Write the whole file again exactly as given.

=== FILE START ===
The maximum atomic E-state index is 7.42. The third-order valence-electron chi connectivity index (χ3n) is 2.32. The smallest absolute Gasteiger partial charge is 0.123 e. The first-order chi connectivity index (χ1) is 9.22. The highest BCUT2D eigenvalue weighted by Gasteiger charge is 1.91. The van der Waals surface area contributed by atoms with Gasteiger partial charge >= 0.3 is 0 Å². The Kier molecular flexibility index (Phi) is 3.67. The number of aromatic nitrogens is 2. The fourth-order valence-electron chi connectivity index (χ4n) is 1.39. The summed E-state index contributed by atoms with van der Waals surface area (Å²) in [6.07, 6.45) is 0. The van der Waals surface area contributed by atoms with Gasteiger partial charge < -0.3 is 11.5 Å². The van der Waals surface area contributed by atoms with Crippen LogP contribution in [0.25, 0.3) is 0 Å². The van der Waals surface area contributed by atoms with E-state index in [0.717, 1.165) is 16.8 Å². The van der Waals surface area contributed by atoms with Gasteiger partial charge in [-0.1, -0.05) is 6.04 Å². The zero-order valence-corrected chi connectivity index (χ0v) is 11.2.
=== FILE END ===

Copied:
The maximum atomic E-state index is 7.42. The third-order valence-electron chi connectivity index (χ3n) is 2.32. The smallest absolute Gasteiger partial charge is 0.123 e. The first-order chi connectivity index (χ1) is 9.22. The highest BCUT2D eigenvalue weighted by Gasteiger charge is 1.91. The van der Waals surface area contributed by atoms with Gasteiger partial charge >= 0.3 is 0 Å². The Kier molecular flexibility index (Phi) is 3.67. The number of aromatic nitrogens is 2. The fourth-order valence-electron chi connectivity index (χ4n) is 1.39. The summed E-state index contributed by atoms with van der Waals surface area (Å²) in [6.07, 6.45) is 0. The van der Waals surface area contributed by atoms with Gasteiger partial charge < -0.3 is 11.5 Å². The van der Waals surface area contributed by atoms with Crippen LogP contribution in [0.25, 0.3) is 0 Å². The van der Waals surface area contributed by atoms with E-state index in [0.717, 1.165) is 16.8 Å². The van der Waals surface area contributed by atoms with Gasteiger partial charge in [-0.1, -0.05) is 6.04 Å². The zero-order valence-corrected chi connectivity index (χ0v) is 11.2.